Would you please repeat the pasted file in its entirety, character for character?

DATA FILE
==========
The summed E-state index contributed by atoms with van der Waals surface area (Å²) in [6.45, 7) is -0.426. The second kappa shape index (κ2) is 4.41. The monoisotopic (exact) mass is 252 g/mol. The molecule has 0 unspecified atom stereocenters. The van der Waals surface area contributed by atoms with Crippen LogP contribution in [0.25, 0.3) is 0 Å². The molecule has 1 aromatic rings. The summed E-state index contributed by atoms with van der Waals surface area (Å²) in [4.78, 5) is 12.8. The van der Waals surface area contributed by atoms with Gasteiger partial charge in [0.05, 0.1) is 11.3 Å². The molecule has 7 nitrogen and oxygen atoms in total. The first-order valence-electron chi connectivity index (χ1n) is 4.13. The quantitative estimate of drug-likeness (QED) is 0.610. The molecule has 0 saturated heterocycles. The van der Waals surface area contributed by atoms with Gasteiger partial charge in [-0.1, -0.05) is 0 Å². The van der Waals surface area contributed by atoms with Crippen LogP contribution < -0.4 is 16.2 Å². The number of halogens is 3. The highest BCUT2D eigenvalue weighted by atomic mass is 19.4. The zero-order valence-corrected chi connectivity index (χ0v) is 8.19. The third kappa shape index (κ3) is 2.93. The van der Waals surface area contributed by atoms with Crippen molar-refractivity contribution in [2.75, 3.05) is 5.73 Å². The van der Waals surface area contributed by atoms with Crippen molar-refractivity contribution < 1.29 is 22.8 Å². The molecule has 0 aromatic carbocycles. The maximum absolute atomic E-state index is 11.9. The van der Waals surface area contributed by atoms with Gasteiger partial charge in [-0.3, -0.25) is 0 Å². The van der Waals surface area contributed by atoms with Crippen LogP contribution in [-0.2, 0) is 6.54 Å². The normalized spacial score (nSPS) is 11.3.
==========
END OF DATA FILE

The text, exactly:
The summed E-state index contributed by atoms with van der Waals surface area (Å²) in [6.45, 7) is -0.426. The second kappa shape index (κ2) is 4.41. The monoisotopic (exact) mass is 252 g/mol. The molecule has 0 unspecified atom stereocenters. The van der Waals surface area contributed by atoms with Crippen LogP contribution in [0.25, 0.3) is 0 Å². The molecule has 1 aromatic rings. The summed E-state index contributed by atoms with van der Waals surface area (Å²) in [4.78, 5) is 12.8. The van der Waals surface area contributed by atoms with Gasteiger partial charge in [0.05, 0.1) is 11.3 Å². The molecule has 7 nitrogen and oxygen atoms in total. The first-order valence-electron chi connectivity index (χ1n) is 4.13. The quantitative estimate of drug-likeness (QED) is 0.610. The molecule has 0 saturated heterocycles. The van der Waals surface area contributed by atoms with Gasteiger partial charge in [-0.1, -0.05) is 0 Å². The van der Waals surface area contributed by atoms with Crippen LogP contribution < -0.4 is 16.2 Å². The number of halogens is 3. The highest BCUT2D eigenvalue weighted by atomic mass is 19.4. The zero-order valence-corrected chi connectivity index (χ0v) is 8.19. The third kappa shape index (κ3) is 2.93. The van der Waals surface area contributed by atoms with Crippen molar-refractivity contribution in [2.75, 3.05) is 5.73 Å². The van der Waals surface area contributed by atoms with Crippen molar-refractivity contribution < 1.29 is 22.8 Å². The molecule has 0 aromatic carbocycles. The maximum absolute atomic E-state index is 11.9. The van der Waals surface area contributed by atoms with Gasteiger partial charge in [-0.3, -0.25) is 0 Å². The van der Waals surface area contributed by atoms with Crippen LogP contribution in [-0.2, 0) is 6.54 Å². The normalized spacial score (nSPS) is 11.3.